Do I need planning permission for a barn conversion?
Permitted development rights have existed since 2014 for a barn conversion into a dwelling. But there are some limits and there may well be other reasons for which a planning application is necessary. These are listed below:
- No. of dwellings – this was restricted to maximum of 3 large dwellings but in 2018 it changed to offer more flexibility. You can now create 3 large (more than 100m2) or 5 smaller dwellings (less than 100m2 each) or a mixture of both under Permitted Development.
- Amount – the agricultural unit must not exceed 465m2 to be converted under Permitted Development. You could potentially get around this by only converting part of the barn. However with the 2018 changes this could be increased with a mixture of small and large dwellings.
- Time Pressure – Prior Approval (permitted development) applications are required to be built within 3 years. With full planning permission you have 3 years in which to start.
What are the pitfalls of a barn conversion project?
- Also see our guide – How to Avoid 7 Costly mistakes when planning a barn project
- Structure – Is it structurally sound? For the barn to gain permission for a conversion it will need a structural report. This will detail what structural reinforcement may be needed (eg underpinning or portal frames) and how it will be implemented.
- Biodiversity – are there bats living in the barn? All barn conversions require a habitat survey to ensure that bats/owls/great crested newts are not living in or around your barn. If evidence of protected species are found, you will need to provide alternative habitat.
- Access – there are rules for how far you need to be able to see (called a vision splay) when exiting a driveway, this depends on the speed limit of the road and will need to be presented to the council.
- Materials – most barns are in rural areas. Therefore materials and window styles will be an important issue with the local council. They will ideally like to see something that represents the local vernacular. However modern contemporary conversions are also a possibility if they are respectful of the surroundings.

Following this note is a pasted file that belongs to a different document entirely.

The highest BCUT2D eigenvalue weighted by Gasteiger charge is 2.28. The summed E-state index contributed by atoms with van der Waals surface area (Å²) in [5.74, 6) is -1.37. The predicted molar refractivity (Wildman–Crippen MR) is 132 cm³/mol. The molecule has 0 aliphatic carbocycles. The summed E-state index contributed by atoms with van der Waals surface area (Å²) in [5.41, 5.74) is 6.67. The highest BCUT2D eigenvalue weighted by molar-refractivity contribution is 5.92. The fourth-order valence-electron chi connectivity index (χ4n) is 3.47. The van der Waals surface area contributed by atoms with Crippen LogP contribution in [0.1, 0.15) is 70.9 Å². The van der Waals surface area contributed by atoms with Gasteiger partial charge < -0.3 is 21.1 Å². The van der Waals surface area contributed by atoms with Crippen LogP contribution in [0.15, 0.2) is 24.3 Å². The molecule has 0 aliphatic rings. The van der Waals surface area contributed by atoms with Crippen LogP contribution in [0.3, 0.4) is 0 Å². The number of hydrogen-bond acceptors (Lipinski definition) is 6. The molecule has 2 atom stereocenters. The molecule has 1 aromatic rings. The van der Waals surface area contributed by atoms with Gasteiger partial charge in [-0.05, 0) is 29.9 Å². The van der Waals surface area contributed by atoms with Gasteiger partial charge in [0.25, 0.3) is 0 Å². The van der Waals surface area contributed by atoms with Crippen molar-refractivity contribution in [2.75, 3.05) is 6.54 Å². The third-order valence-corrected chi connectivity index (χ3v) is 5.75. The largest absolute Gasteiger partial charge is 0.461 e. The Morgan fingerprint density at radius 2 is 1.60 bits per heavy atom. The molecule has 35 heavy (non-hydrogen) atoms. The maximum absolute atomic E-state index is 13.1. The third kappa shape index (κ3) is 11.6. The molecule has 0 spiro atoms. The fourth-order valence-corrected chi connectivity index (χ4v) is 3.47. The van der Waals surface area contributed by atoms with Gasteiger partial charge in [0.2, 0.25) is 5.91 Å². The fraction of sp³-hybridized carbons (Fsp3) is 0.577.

- Contamination – the local authority may insist on a ground contamination survey as agricultural sites can often be contaminated.
- Flood risk – If the development is in a flood zone or near to one a flood survey must be carried out and may affect the chances for development.
- Amount of re-build. Some councils do not accept any re-build while others accept an almost entire re-build. This is often easier to agree via a planning application.
- The Community Infrastructure Levy (CIL), though if it is intended to be your only home you can apply for exemption. If not, re-using existing floor space is exempt from CIL, if you are planning on adding a first floor or any extensions you could find yourself with a charge. See our blog on CIL here.
A pre-application can often be a good idea to test ideas with the council prior to submitting a full application. It is a quicker and cheaper way of exploring the potential options for development of your barn. This is entirely private and not available online so it is also useful for potential buyers to test the water. We offer a pre-app service.
For inspiration on your barn project you can view our recent projects here.
If you would like to speak to us about your barn project, please do get in touch.